The Market Today

Tax Plans Take Center Stage in Otherwise Quiet Week for Economic News

by Craig Dismuke, Dudley Carter

This Week’s Calendar – Quiet Week with Focus on Taxes:  This week’s economic calendar is decidedly quiet relative to last week’s blizzard of very positive data.  The biggest news is likely to include negotiations on the new tax Bill proposal and a Tuesday speech from new Fed Board Governor Quarles.  Quarles is the new Vice Chairman for bank supervision and we have limited public commentary from him on monetary policy.  As for the tax reform process, the House Ways and Means Committee will continue to fine tune the initial Bill – which they’ve indicated will take four days to complete.  Already they have made some tweaks to the proposal, including indexing the brackets determining rates to inflation which reportedly added $89 billion in revenue (10-year horizon).  The Joint Committee on Taxation released their scoring of the progressivity of the proposed tax plan, and it certainly is more progressive than under existing law (see Chart of the Day).


As for the actual economic reports, the September JOLTs Job Openings report will be released on Tuesday showing labor force flows, the Bloomberg Survey of Economists is scheduled for Thursday along with September’s Wholesale Inventories report, and November’s UM Consumer Confidence index will be released on Friday.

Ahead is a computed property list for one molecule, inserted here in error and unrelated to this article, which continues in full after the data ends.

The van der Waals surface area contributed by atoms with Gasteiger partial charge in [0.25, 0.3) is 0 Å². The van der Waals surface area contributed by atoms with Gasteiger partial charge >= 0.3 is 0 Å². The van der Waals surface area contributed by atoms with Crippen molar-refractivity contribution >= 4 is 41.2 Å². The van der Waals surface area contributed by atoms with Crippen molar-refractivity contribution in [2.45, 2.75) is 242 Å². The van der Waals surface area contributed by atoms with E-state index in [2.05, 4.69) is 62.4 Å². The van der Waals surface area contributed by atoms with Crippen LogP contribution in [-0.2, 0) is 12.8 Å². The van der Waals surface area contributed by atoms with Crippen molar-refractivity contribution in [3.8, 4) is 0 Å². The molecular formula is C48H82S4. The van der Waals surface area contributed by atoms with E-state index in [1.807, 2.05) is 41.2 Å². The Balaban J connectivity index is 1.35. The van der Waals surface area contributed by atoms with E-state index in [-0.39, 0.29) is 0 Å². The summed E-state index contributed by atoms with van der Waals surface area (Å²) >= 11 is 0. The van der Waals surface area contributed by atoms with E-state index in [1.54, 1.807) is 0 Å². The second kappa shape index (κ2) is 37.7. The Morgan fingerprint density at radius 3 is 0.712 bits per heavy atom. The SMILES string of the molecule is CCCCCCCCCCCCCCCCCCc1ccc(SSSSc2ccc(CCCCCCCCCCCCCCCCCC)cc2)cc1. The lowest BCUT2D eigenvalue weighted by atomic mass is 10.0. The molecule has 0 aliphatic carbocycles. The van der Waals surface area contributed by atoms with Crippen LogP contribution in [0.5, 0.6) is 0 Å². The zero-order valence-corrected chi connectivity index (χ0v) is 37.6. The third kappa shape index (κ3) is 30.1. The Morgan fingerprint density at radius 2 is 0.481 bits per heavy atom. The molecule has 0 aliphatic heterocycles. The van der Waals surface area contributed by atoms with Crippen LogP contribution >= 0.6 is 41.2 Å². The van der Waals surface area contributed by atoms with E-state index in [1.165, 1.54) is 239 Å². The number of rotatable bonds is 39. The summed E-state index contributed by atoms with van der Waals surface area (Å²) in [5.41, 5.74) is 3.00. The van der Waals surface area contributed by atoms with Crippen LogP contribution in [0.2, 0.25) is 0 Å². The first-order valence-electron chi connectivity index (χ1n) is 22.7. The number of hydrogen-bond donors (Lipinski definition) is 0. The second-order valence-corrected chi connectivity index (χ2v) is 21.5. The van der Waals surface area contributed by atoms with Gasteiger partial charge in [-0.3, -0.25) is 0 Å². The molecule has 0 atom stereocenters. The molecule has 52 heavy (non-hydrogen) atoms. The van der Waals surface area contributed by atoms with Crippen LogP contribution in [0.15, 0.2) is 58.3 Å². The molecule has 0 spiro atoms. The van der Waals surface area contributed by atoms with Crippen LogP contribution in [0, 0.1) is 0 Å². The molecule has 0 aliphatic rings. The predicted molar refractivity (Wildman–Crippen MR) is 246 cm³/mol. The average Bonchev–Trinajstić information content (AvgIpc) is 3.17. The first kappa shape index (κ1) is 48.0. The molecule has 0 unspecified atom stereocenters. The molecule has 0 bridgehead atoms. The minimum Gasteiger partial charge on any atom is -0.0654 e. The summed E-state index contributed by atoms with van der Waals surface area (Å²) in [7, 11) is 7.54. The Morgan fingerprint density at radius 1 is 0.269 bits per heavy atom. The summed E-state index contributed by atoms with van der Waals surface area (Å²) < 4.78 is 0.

Overnight Activity – Treasury Curve Continues to Flatten in Quiet Start to First Full Week of November: The overnight market bias has been tilted slightly away from the equity space which has helped provide a bid for safer sovereign debt securities. A mixed start for Asian equities has turned more cautious in Europe where most national exchanges are in the red. Sovereign yields in the region are modestly lower in response with Germany’s 10-year yield down 2.5 bps, France’s 10-year down 2.8 bps, and Italy’s 10-year yield down 1.5 bps. In addition to the general weakness in European equities, there has been some discussion that lower weekly supply levels (of European sovereign issuances) and technical factors surrounding the ECB’s routine purchases could also be helping to push yields lower. Consistent with the moves in Europe, Treasury yields are modestly lower with current levels marking the session’s low points. The 2-year yield is up 0.4 bps while the 10-year yield has traded down 1.1 bps. The curve continues to flatten between 2s and 10s with this morning’s 70.5 bps spread a new low since November 2007. The Dollar is weaker and U.S. equity futures are mixed. Crude prices continued to push to new multi-year highs as the weekend turmoil in Saudi Arabia gave the commodity another boost.


ICYMI – November 3, 2017, Weekly Market Recap: Treasury yields moved lower last week and the curve continued to flatten to levels last seen in 2007. The moves developed despite another weekly gain for equities, an overall positive tone to the economic data (which included a mixed nonfarm payroll report), a positive growth outlook in a Fed Statement that teed up a likely hike in December, the announcement of the President’s nominee for the next Fed Chair, and the Republican’s release of the details of their tax plan. Click here to see the full (extremely busy) recap.

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